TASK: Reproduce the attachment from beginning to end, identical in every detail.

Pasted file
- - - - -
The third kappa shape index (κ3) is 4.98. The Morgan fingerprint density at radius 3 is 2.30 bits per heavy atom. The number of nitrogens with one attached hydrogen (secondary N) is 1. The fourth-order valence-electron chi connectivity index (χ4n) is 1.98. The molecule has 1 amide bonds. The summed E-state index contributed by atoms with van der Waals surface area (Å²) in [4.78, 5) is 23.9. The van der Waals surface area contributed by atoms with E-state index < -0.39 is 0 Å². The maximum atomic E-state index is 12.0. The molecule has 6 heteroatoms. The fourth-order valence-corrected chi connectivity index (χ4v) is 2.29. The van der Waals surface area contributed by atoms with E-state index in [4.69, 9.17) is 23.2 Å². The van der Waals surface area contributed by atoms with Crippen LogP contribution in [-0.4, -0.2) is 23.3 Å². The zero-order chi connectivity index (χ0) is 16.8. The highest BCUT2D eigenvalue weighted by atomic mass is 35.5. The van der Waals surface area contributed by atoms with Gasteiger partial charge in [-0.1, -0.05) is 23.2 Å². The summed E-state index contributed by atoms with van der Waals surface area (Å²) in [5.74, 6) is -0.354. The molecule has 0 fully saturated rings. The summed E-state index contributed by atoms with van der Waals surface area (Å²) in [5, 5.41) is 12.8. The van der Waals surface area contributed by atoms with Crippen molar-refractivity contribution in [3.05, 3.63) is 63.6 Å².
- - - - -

The third kappa shape index (κ3) is 4.98. The Morgan fingerprint density at radius 3 is 2.30 bits per heavy atom. The number of nitrogens with one attached hydrogen (secondary N) is 1. The fourth-order valence-electron chi connectivity index (χ4n) is 1.98. The molecule has 1 amide bonds. The summed E-state index contributed by atoms with van der Waals surface area (Å²) in [4.78, 5) is 23.9. The van der Waals surface area contributed by atoms with E-state index < -0.39 is 0 Å². The maximum atomic E-state index is 12.0. The molecule has 6 heteroatoms. The fourth-order valence-corrected chi connectivity index (χ4v) is 2.29. The van der Waals surface area contributed by atoms with E-state index in [4.69, 9.17) is 23.2 Å². The van der Waals surface area contributed by atoms with Crippen LogP contribution in [-0.4, -0.2) is 23.3 Å². The zero-order chi connectivity index (χ0) is 16.8. The highest BCUT2D eigenvalue weighted by atomic mass is 35.5. The van der Waals surface area contributed by atoms with Gasteiger partial charge in [-0.1, -0.05) is 23.2 Å². The summed E-state index contributed by atoms with van der Waals surface area (Å²) in [5.74, 6) is -0.354. The molecule has 0 fully saturated rings. The summed E-state index contributed by atoms with van der Waals surface area (Å²) in [5, 5.41) is 12.8. The van der Waals surface area contributed by atoms with Crippen molar-refractivity contribution in [3.05, 3.63) is 63.6 Å².